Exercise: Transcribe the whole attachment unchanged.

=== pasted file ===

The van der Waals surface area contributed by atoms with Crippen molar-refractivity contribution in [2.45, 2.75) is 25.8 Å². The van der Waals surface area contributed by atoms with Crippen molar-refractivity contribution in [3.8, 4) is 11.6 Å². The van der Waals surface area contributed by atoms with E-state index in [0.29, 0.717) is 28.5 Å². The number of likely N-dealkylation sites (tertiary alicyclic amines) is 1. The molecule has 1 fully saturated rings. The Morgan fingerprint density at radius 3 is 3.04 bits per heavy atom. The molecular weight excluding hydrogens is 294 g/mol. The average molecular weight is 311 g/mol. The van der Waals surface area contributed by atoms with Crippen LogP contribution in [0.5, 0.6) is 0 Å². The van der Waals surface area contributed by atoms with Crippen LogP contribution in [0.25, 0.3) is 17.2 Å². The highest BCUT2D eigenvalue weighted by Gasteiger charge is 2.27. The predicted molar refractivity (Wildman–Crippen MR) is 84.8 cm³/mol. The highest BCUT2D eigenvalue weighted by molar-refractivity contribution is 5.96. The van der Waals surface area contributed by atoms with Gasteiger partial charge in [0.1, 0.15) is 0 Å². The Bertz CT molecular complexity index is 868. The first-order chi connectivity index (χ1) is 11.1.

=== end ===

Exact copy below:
The van der Waals surface area contributed by atoms with Crippen molar-refractivity contribution in [2.45, 2.75) is 25.8 Å². The van der Waals surface area contributed by atoms with Crippen molar-refractivity contribution in [3.8, 4) is 11.6 Å². The van der Waals surface area contributed by atoms with E-state index in [0.29, 0.717) is 28.5 Å². The number of likely N-dealkylation sites (tertiary alicyclic amines) is 1. The molecule has 1 fully saturated rings. The Morgan fingerprint density at radius 3 is 3.04 bits per heavy atom. The molecular weight excluding hydrogens is 294 g/mol. The average molecular weight is 311 g/mol. The van der Waals surface area contributed by atoms with Crippen LogP contribution in [0.5, 0.6) is 0 Å². The van der Waals surface area contributed by atoms with Crippen LogP contribution in [0.25, 0.3) is 17.2 Å². The highest BCUT2D eigenvalue weighted by Gasteiger charge is 2.27. The predicted molar refractivity (Wildman–Crippen MR) is 84.8 cm³/mol. The highest BCUT2D eigenvalue weighted by molar-refractivity contribution is 5.96. The van der Waals surface area contributed by atoms with Gasteiger partial charge in [0.1, 0.15) is 0 Å². The Bertz CT molecular complexity index is 868. The first-order chi connectivity index (χ1) is 11.1.